“The system that’s been approved by the airport commission has zero ability to look for violent felonies that are more than seven years old,” Rouse said. “Anyone with violent felony convictions more than seven years old should be welcome to pick up passengers at LAX.”

The hearing was held because earlier this month, several councilmembers expressed concerns about the airport commission’s July 16 decision and convinced a total of 11 colleagues to intervene. The expectation was that the committee on Tuesday would vote to reject the airport commission decision or send it back for substantial revision.

But committee chair Bob Blumenfield proved to be the swing vote. He said that while some legitimate concerns were raised, there’s a very high bar to overturn city commission decisions and that bar was not met in this instance.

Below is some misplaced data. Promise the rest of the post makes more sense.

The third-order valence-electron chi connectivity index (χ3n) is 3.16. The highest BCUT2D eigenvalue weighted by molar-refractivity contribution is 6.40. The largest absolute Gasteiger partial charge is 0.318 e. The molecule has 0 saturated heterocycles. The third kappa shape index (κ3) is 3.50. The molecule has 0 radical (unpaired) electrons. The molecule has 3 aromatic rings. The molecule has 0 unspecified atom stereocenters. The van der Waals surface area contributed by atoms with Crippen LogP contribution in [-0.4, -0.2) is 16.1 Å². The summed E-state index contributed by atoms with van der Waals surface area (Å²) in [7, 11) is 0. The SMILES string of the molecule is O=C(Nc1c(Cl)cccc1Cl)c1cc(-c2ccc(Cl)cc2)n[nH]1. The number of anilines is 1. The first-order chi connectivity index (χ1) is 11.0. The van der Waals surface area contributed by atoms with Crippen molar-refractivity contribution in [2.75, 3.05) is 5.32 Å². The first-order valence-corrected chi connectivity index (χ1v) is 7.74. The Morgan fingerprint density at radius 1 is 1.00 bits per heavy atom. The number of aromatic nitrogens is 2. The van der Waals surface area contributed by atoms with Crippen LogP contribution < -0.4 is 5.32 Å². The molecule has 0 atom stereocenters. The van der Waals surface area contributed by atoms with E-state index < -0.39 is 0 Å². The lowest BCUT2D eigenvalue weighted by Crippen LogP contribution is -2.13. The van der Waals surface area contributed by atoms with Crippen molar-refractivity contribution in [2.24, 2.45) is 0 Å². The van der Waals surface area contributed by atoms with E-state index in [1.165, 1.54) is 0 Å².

Instead, the committee voted to send a list of 10 recommendations to the full City Council, mostly dealing with additional background check requirements, such as accessing Department of Motor Vehicle driving records and federal fingerprint databases.

The council next week could vote to add these recommendations to the policy allowing Uber and Lyft to pick up LAX passengers or it could let the airport commission decision stand as is. Councilmembers could also vote to reject the airport commission’s decision, but that’s now viewed as unlikely given Tuesday’s committee vote.

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